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Æneid Alfonso antè appears beautiful blood Boabdil boat Canto character Childe Harold Coleridge death devil Don Giovanni Don Juan doubt e'er Edinburgh Review English English poetry epic Eutropius eyes fair fame father feel friends genius Giaour Grandmother's Review Haidée heart heaven honour hope hour human Juan's Julia knew lady less letter libertine living look'd Lord Byron mind Moore moral mother muse ne'er never noble o'er pass'd passion perhaps person Peter Bell poem poet poetical poetry Pope praise present reader rhyme ribaldry Samian wine scarce seem'd ship soul Southey spirit stanzas style sublime sure sweet tears There's thing thou thought turn'd Twas verse virtue Wat Tyler wave wife William Wordsworth wine wish words Wordsworth write written Yarrow young
Página 221 - And first one universal shriek there rush'd, Louder than the loud ocean, like a crash Of echoing thunder; and then all was hush'd, Save the wild wind and the remorseless dash Of billows; but at intervals there gush'd, Accompanied with a convulsive splash, A solitary shriek, the bubbling cry Of some strong swimmer in his agony.
Página 88 - Whose buzz the witty and the fair annoys, Yet wit ne'er tastes, and beauty ne'er enjoys : So well-bred spaniels civilly delight In mumbling of the game they dare not bite. Eternal smiles his emptiness betray, As shallow streams run dimpling all the way.
Página 91 - But ye were dead To things ye knew not of, — were closely wed To musty laws lined out with wretched rule And compass vile; so that ye taught a school Of dolts to smooth, inlay, and clip, and fit, Till, like the certain wands of Jacob's wit, Their verses tallied. Easy was the task: A thousand handicraftsmen wore the mask Of Poesy.
Página 88 - Half froth, half venom, spits himself abroad, In puns, or politics, or tales, or lies, Or spite, or smut, or rhymes, or blasphemies ; His wit all see-saw between that and this, Now high, now low, now master up, now miss, And he himself one vile antithesis.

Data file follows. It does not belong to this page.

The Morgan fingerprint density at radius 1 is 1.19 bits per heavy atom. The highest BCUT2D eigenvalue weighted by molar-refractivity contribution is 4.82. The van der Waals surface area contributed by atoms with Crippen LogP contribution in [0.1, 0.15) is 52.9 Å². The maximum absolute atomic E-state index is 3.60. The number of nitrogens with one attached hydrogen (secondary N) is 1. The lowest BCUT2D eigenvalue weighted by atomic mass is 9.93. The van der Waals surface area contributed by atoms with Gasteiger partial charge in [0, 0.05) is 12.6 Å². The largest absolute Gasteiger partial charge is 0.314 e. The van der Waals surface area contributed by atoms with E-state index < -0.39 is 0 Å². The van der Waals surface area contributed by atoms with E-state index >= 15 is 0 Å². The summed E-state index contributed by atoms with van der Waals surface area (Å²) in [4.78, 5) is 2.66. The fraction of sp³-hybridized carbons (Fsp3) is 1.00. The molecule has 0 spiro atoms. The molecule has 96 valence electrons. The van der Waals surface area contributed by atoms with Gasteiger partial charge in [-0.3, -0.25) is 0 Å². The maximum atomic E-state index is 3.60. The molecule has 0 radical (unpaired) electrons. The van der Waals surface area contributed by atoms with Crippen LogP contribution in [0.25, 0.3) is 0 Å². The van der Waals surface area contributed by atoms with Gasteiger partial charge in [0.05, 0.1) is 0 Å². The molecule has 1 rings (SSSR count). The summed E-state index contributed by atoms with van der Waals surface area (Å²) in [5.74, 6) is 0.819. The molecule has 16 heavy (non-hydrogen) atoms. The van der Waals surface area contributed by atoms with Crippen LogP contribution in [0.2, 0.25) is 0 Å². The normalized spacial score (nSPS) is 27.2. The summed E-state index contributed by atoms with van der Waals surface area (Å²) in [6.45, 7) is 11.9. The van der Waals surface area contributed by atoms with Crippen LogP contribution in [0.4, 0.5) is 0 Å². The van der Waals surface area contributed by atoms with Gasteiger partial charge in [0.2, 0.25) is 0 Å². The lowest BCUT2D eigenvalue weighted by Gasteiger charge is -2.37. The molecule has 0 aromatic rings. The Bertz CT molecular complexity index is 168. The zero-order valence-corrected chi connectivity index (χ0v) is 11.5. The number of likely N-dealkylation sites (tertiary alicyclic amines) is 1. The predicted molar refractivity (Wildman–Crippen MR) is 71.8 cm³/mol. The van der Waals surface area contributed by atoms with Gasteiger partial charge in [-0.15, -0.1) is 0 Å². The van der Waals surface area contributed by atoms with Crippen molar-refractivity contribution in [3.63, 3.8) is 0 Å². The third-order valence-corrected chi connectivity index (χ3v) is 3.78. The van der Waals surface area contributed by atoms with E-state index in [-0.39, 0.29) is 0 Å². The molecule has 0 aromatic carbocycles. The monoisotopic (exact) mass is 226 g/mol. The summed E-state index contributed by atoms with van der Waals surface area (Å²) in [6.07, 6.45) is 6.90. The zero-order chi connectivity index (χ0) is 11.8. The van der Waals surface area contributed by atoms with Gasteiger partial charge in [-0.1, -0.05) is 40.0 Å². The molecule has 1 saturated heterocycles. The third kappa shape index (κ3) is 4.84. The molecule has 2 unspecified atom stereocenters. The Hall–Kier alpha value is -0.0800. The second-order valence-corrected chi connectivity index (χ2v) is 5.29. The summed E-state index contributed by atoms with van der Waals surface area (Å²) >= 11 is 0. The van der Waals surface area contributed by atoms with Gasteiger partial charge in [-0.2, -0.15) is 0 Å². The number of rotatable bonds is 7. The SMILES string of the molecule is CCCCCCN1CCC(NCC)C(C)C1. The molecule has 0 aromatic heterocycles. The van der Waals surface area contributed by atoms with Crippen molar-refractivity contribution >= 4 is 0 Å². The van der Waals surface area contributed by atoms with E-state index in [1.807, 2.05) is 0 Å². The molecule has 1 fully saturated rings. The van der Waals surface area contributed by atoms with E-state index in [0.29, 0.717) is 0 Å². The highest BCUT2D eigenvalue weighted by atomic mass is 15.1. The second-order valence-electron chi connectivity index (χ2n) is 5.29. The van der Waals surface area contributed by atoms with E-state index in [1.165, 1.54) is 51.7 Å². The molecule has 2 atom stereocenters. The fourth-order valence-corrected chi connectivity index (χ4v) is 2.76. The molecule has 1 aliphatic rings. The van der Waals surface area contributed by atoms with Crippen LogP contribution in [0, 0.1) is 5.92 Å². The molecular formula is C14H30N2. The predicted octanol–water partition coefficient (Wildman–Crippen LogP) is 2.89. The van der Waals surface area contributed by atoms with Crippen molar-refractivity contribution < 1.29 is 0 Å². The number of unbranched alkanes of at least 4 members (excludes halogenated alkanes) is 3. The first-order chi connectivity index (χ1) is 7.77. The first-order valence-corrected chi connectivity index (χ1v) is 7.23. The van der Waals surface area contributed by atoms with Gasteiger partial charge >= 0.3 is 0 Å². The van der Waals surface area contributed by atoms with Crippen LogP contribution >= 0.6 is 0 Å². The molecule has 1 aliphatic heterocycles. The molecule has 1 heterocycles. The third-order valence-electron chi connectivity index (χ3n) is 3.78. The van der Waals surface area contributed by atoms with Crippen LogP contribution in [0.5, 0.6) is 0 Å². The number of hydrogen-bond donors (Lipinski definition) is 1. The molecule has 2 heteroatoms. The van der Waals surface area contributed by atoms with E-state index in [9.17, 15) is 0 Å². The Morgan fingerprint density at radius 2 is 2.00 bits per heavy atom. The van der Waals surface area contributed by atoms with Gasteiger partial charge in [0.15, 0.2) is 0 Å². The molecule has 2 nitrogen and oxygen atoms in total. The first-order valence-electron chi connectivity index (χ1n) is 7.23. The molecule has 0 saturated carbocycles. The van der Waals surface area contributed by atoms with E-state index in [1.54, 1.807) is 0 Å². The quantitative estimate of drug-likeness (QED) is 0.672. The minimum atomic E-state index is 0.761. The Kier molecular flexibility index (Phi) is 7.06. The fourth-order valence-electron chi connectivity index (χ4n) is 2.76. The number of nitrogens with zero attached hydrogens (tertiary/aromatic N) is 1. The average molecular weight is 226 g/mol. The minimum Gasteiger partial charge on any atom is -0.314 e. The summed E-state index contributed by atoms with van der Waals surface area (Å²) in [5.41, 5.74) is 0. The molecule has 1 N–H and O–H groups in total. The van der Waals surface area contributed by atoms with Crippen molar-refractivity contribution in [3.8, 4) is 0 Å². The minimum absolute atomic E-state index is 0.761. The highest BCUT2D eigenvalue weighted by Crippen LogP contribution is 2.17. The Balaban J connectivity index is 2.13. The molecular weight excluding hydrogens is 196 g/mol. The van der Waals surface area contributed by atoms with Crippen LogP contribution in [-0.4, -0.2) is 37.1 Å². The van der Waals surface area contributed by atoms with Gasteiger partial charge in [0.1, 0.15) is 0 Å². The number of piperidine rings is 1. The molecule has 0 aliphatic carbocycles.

Página 321 - But words are things, and a small drop of ink, Falling like dew upon a thought, produces That which makes thousands, perhaps millions, think.
Página 329 - Soft hour ! which wakes the wish and melts the heart Of those who sail the seas, on the first day When they from their sweet friends are torn apart ; Or fills with love the pilgrim on his way, As the far bell of vesper makes him start, Seeming to weep the dying day's decay.
Página 317 - Persians' grave, I could not deem myself a slave. A king sate on the rocky brow Which looks o'er sea-born Salamis; And ships by thousands lay below, And men in nations; — all were his! He counted them at break of day, And when the sun set, where were they?
Página 316 - The isles of Greece ! the isles of Greece ! "Where burning Sappho loved and sung, — Where grew the arts of war and peace, Where Delos rose, and Phoebus sprung ! Eternal summer gilds them yet, But all, except their sun, is set.
Página 276 - They are right; for man, to man so oft unjust, Is always so to women; one sole bond Awaits them, treachery is all their trust; Taught to conceal, their bursting hearts despond Over their idol, till some wealthier lust Buys them in marriage — and what rests beyond? A thankless husband, next a faithless lover, Then dressing, nursing, praying, and all's over.
Página 327 - tis the hour of prayer ! Ave Maria ! 'tis the hour of love ! Ave Maria ! may our spirits dare Look up to thine and to thy Son's above ! Ave Maria ! oh that face so fair ! Those downcast eyes beneath the Almighty dove — What though 'tis but a pictured image strike, That painting is no idol, — 'tis too like.